Asics Magic Speed 2 Review

Asics’s carbon-plated training partner shoe is an impressively versatile option

Asics Magic Speed 2 running shoes
(Image: © Nick Harris-Fry / Future)

Our Verdict

The Asics Magic Speed 2 is lightweight, fast and a lot of fun to run in. While it doesn’t match the performance of super-shoes including the Asics Metaspeed Sky+, it’s a great versatile training shoe that is still speedy enough for races.


  • Versatile training and racing option
  • Carbon/TPU plate
  • Cheaper than full super-shoes


  • Still quite expensive
  • Not as fast as others

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The Magic Speed 2 is the plated training shoe in Asics’s range, designed to be used in partnership with one of the brand’s carbon plate running shoes – the Asics Metaspeed Sky+ and Metaspeed Edge+.

However, the Magic Speed 2 stands on its own as a good racing option if you don’t want to splash out on a full super-shoe, while still being comfortable enough to use for daily training as well. It’s one of the best running shoes, and a stern competitor to the Saucony Endorphin Speed 3, which we rate as the best all-rounder shoe available.

Asics Magic Speed 2 Review: Price And Availability

The Magic Speed 2 was launched in September 2022 and costs $150 in the US and £170 in the UK, which is considerably cheaper than Asics’s top super-shoes the Sky+ and Edge+, which are $250/£225.

Design And Fit

Asics has made a few notable updates to the Magic Speed shoe with version 2. First, the plate in the midsole (which is a mix of carbon and TPU) now runs the whole length of the shoe, whereas the original Magic Speed only had a half-plate under the forefoot.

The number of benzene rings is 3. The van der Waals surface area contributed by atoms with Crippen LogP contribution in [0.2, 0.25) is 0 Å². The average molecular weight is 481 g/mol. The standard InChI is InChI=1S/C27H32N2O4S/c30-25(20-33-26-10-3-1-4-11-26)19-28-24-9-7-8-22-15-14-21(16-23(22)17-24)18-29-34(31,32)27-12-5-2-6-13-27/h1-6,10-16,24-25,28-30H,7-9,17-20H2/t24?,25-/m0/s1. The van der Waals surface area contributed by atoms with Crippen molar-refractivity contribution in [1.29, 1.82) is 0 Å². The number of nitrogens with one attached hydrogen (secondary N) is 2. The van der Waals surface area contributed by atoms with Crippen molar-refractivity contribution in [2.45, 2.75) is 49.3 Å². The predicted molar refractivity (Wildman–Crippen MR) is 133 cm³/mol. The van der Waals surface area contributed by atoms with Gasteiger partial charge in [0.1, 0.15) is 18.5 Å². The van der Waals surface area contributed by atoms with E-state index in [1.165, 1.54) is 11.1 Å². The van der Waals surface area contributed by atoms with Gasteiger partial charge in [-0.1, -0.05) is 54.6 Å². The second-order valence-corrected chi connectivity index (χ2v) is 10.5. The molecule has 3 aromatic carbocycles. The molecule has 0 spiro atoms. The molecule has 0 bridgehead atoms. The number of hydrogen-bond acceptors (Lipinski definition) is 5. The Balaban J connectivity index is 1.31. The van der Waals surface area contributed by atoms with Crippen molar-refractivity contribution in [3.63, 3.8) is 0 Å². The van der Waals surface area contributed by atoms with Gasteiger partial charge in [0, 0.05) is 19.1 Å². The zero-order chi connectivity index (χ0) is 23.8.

The drop of the shoe has also increased to 7mm from 5mm on the first Magic Speed, and the top layer of foam in the midsole is now FF Blast+, a bouncier foam than the FF Blast used on the Magic Speed. The stack height is 37mm at the heel and 30mm at the forefoot including insole and outsole (it’s listed as 34mm/27mm by Asics without including those layers).

Asics Magic Speed 2 running shoe outsole

(Image credit: Nick Harris-Fry / Future)

Underneath the layer of FF Blast+ on the Magic Speed 2 is a layer of Flytefoam, which is less springy but firmer and more durable. This is important because there is a lot of exposed foam on the outsole of the shoe, and this is all Flytefoam, which means it doesn’t get torn up as easily as the softer exposed foam on the Asics Metaspeed Sky+ and Edge+ shoes.

There is rubber coverage on the forefoot of the outsole, and the two strips at the back of the Magic Speed 2 provide just enough traction without adding too much weight. The shoe weighs 8.4oz/238g in my UK size 9.

The upper on the shoe is made from a lightweight engineered mesh, with a little padding around the heel collar. The shoe fit me well in my normal size, though people with wider feet might find it runs a little narrow in the midfoot.

How I Tested This Shoe

I have run 50km in the Asics Magic Speed 2, using it for several speed sessions plus a couple of easy runs. I did not test the original Magic Speed, but I have tested the Metaspeed Sky+ and Edge+.

Running Performance